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Thank you for all of your sound and in depth replies. It's reallynice to know that peopleare willing to give up valuable time to offer help.

 

I will certainly make steps to adress the dependence situation. I feel that I've maybe failed there by not being more confident enough to have done that before now. although it might involve both of them getting upset!!

 

I really like the idea of a communication fan with relevant pictures on. We do use some limited sign language in Nursery (well I do with my group for things like 'yes please', 'no thank you', fruit time, milk, water etc) but I don't know how much is done by her group and if she joins in too. I'll check that out. At least she will be communicationg in some form with her peers and other adults. I just think she must be so lonely and frightened behind thase tiny little expressionless eyes and I just wonder what goes on in her mind.

 

She doesn't like to play outside, although I have manged to get her to play on the slide a little, but only by herself. She generally avoids situations where there are lots of other children playing and will not make eye contact even if there's only one other with her. It has got to the point where the other children don't tend to make moves towards her or try to involve her in their play because they know she doesn't respond. Some of our older girls who are soon to move into school love role play do you think I could work with them to get her involved?

 

I had thought that we could do some thing that involved Chinese food or something that was more relevant to her life that might draw her out of herself. What do you think?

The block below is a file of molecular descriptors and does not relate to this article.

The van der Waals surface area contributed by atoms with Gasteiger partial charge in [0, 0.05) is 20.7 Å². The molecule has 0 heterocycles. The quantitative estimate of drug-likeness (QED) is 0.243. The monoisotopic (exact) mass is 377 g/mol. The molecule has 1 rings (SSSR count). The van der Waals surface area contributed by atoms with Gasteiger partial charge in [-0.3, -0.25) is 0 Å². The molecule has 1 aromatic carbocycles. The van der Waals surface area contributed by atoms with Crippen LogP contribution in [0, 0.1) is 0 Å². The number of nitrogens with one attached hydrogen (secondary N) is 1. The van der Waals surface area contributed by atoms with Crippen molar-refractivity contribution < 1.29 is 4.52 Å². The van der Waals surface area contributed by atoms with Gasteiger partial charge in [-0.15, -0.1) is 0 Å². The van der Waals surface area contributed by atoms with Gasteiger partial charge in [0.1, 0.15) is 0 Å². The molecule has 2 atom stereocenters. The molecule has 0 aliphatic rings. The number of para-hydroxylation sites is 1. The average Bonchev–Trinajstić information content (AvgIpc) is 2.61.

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Guest tinkerbell

I have read all the responses to your problem k and as usual there is some wonderful advice.I have absolutely no experience of a child with different language not speaking in class, i have had a mute which took nearly a year for her to come around I kept her as a year 1 and we made great progress and now she has moved on she is mute again!!!

How do you communicate with her parents? would there be any milage in inviting the parent in to see how the little girl was in class? The parent could perhaps help with the chinese food idea you are thinking of, perhaps a mini topic showing artefacts etc

Could you pair up the class for 5mins now and then ,to share books,talk about something (I know she isn't ready yet but she will seee what is expected), work on computer /beebot, making snack...is there a child she would work with?

Tinkerbellx

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Have you spoken to the parents about your concerns? Also with the food/culture it is sometimes better to get the home picture before well intentionally introducing a stereotype image which might not reflect reality.

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She may be just in the "silent" period of learning English as an additional language, which is quite normal. As you say she uses her home langauge seemingly confidently she should be able to develop her english use because she will be able to use the deeper understanding of language structures that she has as hooks. Does anyone use her home language in the setting - e.g. saying good morning in different languages anyway to encourage that cultures and beliefs aspect? Thare is a DFES publication here which may help.

 

Inclusive practice within a rich communicative learning environment is also very important - but forcing her won't help I'm afraid, most EAL learners will use their developing english in time and move out of the silent period. It's also important not to assume SEN though - if she's developing language in her first langauge in just the same way as monolingual speakers then cognitively she's operating at the same level.

 

Cx